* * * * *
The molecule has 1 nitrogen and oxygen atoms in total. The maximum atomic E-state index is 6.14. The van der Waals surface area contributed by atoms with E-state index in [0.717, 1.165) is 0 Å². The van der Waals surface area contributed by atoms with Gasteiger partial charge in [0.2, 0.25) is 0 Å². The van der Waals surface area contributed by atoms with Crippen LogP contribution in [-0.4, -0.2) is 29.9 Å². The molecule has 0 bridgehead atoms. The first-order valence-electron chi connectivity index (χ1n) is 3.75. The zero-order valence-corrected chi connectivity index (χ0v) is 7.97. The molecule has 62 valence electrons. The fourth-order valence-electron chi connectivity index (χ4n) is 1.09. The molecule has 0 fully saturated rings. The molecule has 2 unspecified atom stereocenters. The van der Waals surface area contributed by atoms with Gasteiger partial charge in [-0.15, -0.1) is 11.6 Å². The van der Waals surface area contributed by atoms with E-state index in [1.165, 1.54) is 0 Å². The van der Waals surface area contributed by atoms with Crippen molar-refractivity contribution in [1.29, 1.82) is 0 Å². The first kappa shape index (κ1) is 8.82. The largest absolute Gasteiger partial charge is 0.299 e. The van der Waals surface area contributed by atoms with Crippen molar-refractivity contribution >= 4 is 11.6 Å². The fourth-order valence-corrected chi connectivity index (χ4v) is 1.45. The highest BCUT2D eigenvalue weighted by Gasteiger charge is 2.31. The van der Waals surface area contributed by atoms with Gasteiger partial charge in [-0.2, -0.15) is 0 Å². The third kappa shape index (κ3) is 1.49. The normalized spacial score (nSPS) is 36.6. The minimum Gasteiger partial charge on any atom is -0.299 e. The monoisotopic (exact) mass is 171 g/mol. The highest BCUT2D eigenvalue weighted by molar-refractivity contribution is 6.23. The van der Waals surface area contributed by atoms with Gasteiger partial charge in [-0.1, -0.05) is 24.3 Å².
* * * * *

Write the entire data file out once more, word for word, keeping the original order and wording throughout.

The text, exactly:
The molecule has 1 nitrogen and oxygen atoms in total. The maximum atomic E-state index is 6.14. The van der Waals surface area contributed by atoms with E-state index in [0.717, 1.165) is 0 Å². The van der Waals surface area contributed by atoms with Gasteiger partial charge in [0.2, 0.25) is 0 Å². The van der Waals surface area contributed by atoms with Crippen LogP contribution in [-0.4, -0.2) is 29.9 Å². The molecule has 0 bridgehead atoms. The first-order valence-electron chi connectivity index (χ1n) is 3.75. The zero-order valence-corrected chi connectivity index (χ0v) is 7.97. The molecule has 62 valence electrons. The fourth-order valence-electron chi connectivity index (χ4n) is 1.09. The molecule has 0 fully saturated rings. The molecule has 2 unspecified atom stereocenters. The van der Waals surface area contributed by atoms with Gasteiger partial charge in [-0.15, -0.1) is 11.6 Å². The van der Waals surface area contributed by atoms with E-state index in [1.165, 1.54) is 0 Å². The van der Waals surface area contributed by atoms with Crippen molar-refractivity contribution in [1.29, 1.82) is 0 Å². The first kappa shape index (κ1) is 8.82. The largest absolute Gasteiger partial charge is 0.299 e. The van der Waals surface area contributed by atoms with Crippen molar-refractivity contribution >= 4 is 11.6 Å². The fourth-order valence-corrected chi connectivity index (χ4v) is 1.45. The highest BCUT2D eigenvalue weighted by Gasteiger charge is 2.31. The van der Waals surface area contributed by atoms with Gasteiger partial charge in [-0.2, -0.15) is 0 Å². The third kappa shape index (κ3) is 1.49. The normalized spacial score (nSPS) is 36.6. The minimum Gasteiger partial charge on any atom is -0.299 e. The monoisotopic (exact) mass is 171 g/mol. The highest BCUT2D eigenvalue weighted by molar-refractivity contribution is 6.23. The van der Waals surface area contributed by atoms with Gasteiger partial charge in [-0.1, -0.05) is 24.3 Å².